The Veterans Benefits Act of 2003 (Public Law 108-83) established a procurement program for SDVOSB Concerns (SDVOSBC). For set aside contracts, the guidelines enabling contracting officers to restrict competition to service-disabled veteran-owned companies require that:
- A minimum of two small business concerns owned and controlled by service-disabled veterans will submit bids.
- The award can be made at a fair and reasonable price.
There is no preference for 8(a) Service-Disabled Veterans. This law also permits Federal contracting officers to award sole-source contracts to any small business concern owned and controlled by service-disabled veterans if the following all apply:
- The contracting officer does not expect that two or more service-disabled veteran small business owners will submit offers for the contract.
- The expected award price of the contract (including options) will not exceed $3 million for non- manufacturing SIC code contracts.
- In the estimation of the contracting officer, the contract can be made at a fair and reasonable price.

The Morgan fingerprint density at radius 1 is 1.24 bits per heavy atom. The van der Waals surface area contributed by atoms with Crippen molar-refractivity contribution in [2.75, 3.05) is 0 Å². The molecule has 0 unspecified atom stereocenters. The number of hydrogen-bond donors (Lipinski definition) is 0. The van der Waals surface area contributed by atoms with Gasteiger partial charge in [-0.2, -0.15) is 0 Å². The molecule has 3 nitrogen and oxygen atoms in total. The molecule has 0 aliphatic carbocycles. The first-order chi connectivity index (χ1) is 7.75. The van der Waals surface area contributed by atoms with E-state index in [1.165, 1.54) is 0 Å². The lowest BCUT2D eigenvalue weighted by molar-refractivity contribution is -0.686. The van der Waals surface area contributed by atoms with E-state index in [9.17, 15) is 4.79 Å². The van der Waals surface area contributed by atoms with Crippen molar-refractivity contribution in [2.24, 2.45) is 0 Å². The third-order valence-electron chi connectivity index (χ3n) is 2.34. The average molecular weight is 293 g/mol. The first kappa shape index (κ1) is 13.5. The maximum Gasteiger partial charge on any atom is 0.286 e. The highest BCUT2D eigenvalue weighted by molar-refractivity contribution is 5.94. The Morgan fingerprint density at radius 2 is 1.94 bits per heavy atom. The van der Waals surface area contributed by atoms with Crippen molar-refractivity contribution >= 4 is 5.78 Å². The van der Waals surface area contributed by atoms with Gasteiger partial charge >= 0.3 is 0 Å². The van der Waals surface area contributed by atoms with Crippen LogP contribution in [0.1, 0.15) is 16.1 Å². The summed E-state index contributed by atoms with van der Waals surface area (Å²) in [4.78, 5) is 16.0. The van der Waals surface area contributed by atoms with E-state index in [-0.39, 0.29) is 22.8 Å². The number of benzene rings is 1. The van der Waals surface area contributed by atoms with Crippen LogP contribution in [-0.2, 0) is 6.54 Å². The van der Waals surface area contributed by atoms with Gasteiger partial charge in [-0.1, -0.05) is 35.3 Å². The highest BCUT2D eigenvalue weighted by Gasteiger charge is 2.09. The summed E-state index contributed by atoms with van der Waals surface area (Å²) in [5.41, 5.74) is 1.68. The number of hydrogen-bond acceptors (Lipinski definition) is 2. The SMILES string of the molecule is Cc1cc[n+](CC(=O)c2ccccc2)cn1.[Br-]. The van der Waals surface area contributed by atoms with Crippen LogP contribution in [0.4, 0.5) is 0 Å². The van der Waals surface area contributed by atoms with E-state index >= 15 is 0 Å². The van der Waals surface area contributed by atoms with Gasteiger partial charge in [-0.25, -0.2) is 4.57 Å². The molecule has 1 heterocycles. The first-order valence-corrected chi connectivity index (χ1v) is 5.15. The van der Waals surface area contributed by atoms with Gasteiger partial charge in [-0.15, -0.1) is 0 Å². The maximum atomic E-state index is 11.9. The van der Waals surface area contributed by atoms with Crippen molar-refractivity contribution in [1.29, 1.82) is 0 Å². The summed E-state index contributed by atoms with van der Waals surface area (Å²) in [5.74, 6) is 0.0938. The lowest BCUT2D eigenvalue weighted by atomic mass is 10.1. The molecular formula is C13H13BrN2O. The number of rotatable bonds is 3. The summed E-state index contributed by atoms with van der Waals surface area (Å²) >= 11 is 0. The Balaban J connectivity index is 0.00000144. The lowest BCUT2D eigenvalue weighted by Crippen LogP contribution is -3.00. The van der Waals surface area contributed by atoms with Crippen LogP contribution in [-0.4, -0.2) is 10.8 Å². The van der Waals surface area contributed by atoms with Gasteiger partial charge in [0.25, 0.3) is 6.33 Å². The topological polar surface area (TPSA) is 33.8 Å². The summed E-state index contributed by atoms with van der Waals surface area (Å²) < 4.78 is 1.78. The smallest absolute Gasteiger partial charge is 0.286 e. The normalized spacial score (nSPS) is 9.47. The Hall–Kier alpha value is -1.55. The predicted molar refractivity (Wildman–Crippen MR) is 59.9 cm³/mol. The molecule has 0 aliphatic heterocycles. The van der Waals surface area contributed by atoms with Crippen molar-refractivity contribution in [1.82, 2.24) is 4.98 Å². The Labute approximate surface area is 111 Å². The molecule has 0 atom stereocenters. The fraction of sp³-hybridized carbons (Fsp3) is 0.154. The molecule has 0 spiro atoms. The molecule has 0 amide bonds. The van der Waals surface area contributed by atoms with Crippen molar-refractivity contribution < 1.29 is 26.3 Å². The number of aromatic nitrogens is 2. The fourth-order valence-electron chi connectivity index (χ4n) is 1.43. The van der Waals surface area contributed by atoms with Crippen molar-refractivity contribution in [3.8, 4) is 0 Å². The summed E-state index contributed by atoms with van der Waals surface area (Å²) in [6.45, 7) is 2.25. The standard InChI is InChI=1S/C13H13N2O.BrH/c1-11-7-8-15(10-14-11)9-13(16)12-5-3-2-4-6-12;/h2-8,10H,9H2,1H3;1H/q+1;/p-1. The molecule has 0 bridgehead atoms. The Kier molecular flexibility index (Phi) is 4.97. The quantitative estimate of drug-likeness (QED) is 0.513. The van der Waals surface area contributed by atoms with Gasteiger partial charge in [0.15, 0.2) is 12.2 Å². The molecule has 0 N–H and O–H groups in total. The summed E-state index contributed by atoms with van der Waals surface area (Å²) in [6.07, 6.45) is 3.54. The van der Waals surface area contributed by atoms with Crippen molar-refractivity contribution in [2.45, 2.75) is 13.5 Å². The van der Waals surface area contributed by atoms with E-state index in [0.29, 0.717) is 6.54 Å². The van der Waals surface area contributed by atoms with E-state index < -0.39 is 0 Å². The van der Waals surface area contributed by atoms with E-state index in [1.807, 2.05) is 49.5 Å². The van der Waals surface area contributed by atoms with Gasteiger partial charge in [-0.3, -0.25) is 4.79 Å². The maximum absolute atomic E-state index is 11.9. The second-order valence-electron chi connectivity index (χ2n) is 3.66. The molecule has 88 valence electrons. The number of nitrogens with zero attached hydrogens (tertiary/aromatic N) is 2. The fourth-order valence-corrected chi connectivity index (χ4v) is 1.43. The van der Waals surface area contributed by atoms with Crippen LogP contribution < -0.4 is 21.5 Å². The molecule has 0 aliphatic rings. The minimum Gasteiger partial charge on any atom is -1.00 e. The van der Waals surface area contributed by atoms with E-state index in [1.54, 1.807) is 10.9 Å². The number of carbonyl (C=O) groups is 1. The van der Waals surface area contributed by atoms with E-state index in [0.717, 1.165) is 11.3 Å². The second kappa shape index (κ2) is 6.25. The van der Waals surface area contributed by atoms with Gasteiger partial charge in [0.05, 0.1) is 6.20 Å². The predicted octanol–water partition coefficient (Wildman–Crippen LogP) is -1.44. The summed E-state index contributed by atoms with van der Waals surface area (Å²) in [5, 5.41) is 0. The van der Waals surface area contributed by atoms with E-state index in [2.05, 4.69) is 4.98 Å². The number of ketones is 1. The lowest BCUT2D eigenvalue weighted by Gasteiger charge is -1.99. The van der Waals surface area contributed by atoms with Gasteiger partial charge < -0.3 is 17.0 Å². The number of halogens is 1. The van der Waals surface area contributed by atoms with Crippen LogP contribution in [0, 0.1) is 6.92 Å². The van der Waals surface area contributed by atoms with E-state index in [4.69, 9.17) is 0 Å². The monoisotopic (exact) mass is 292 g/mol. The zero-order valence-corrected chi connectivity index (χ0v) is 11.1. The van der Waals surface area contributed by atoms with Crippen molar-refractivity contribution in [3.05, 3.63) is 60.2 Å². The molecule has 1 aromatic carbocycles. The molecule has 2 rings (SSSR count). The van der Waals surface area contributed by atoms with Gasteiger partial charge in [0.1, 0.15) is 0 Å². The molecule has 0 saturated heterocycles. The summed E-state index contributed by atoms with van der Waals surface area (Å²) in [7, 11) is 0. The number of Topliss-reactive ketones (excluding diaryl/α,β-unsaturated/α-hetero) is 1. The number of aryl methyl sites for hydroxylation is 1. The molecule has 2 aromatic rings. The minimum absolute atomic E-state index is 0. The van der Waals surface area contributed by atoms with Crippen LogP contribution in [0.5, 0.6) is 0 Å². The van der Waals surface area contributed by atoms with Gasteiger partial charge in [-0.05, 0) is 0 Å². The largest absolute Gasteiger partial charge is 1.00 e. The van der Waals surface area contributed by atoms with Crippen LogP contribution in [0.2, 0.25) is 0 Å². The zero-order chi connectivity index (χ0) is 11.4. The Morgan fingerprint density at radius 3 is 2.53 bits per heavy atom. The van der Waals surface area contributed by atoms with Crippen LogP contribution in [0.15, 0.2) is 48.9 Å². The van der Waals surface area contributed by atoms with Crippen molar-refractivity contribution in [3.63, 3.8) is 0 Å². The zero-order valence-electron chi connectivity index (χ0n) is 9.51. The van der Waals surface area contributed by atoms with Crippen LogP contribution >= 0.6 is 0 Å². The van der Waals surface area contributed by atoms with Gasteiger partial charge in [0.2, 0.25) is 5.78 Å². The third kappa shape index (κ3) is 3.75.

The President of the United States issued Executive Order 13360 on October 20, 2004, which strengthened opportunities in Federal contracting for Service-Disabled Veteran-Owned Small Business Concerns.
Joint venture and Mentor-Protégé agreements are permitted within the SDVOSBC program. The objective of this procurement program is to assist agencies in achieving the statutorily mandated 3% government-wide goal for procurement from Service-Disabled Veteran-Owned Small Business Concerns. The SBA and the Office of Federal Procurement Policy have expeditiously and transparently implemented this program. All SDVOSB Concerns are required to register in the Government’s Central Contractor Registration (CCR).
In order to qualify as a SDVOSB Concern, a commercial organization must be a small business pursuant to the North American Industrial Classification System (NAICS) code assigned by the Contracting Officer to the procurement. A concern must be 51% unconditionally and directly owned by one or more Service-Disabled Veterans or in the case of any publicly owned business, not less than 51% of the stock of the company is owned by one or more Service-Disabled Veterans. The management and daily business operations of the SDVOSBC must be controlled by one or more Service-Disabled Veterans.
To access answers to frequently asked questions regarding the SDVOSB Program, click this link: acq.osd.mil/faq.html